"Instead of having an answer to dispense and entice others to buy-in through persuasion, blogging is conducive for sharing thoughts and feelings and ideas, questions and doubts and notions that are not yet well-formed and well-defined. This tone fits some emerging church bloggers much better, at least for me. Takes a little more faith, that if we as followers of Christ, would just be, and share our humanity transparently and vulnerably, that normal people can see how Jesus makes a difference in the way we live and behave, without having to always dispense answers."
The AP reported on the conference here
Instead, they're child soldiers.
Feb. 10, 2003: Bunia, Congo.
Dec. 9, 2003: Monrovia, Liberia
Feb. 25, 2001: Malou, Sudan.
Thanks, Gene, for the tip!
"Something happened that shouldn't have happened."
"The Louisiana attorney general's office is investigating allegations that mercy killings occurred and has requested that autopsies be performed on all 45 bodies taken from the hospital after the storm.
"Orleans Parish coroner Frank Minyard said investigators have told him they think euthanasia may have been committed.
"'They thought someone was going around injecting people with some sort of lethal medication,' Minyard said." Article. Via.
"In what appears to be the latest consequence of broadcaster Pat Robertson's August call for Venezuelan President Hugo Chavez's assassination, Chavez announced plans to expel from the country New Tribes Mission, a church-planting and Bible-translating mission agency. ...
"Since 1946, New Tribes has served Venezuela's indigenous communities through translation, church planting, literacy, humanitarian aid, and community development projects, almost entirely in the country's western-central Amazonas state, which borders Colombia. NTM works with twelve ethnic groups in Venezuela, nine with established churches, and has completed five Bible translations. Four other translations are in progress. Thirty of the 160 NTM missionaries in the country are Venezuelan nationals. Worldwide, 3,200 NTM missionaries minister to indigenous peoples in more than 18 countries in Latin America, West Africa, and Southeast Asia. ...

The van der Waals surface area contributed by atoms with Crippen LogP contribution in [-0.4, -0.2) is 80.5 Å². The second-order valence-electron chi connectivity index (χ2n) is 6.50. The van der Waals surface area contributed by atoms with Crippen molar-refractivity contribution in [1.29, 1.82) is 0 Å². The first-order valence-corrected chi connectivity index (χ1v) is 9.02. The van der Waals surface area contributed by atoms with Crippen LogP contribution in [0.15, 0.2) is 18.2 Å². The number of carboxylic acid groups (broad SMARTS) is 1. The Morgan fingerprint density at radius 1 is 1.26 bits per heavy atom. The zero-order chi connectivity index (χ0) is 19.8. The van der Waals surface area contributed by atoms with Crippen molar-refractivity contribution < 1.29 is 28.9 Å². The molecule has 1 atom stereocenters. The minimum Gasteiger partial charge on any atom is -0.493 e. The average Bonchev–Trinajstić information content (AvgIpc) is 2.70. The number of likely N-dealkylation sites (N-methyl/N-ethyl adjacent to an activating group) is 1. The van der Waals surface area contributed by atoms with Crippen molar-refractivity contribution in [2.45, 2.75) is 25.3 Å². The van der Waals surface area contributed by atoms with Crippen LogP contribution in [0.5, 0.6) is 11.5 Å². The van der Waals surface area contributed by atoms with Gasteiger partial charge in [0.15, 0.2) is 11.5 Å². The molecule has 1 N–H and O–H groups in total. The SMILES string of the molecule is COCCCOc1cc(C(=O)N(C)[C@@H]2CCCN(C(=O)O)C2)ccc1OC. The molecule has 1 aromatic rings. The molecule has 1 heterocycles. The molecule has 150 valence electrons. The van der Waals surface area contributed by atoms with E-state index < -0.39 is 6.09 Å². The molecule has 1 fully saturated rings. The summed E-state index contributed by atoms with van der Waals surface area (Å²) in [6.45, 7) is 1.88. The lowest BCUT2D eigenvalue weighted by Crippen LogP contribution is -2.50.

"Robertson told CNN on Sunday that Chavez 'is negotiating with the Iranians to get nuclear material. And he also sent $1.2 million in cash to Osama bin Laden right after 9/11.' Robertson offered no evidence to support his accusation.
"In response to Chavez's plan to expel NTM, another mission group wrote in a confidential prayer e-mail, 'While we believe that Chavez has been planning to expel foreign missionaries for some time, statements like those made by Robertson have provided him with an excuse to do so and might actually justify his actions in the eyes of many Venezuelans who otherwise would have been more ambivalent.'" From Christianity Today, 10/14/05. Article.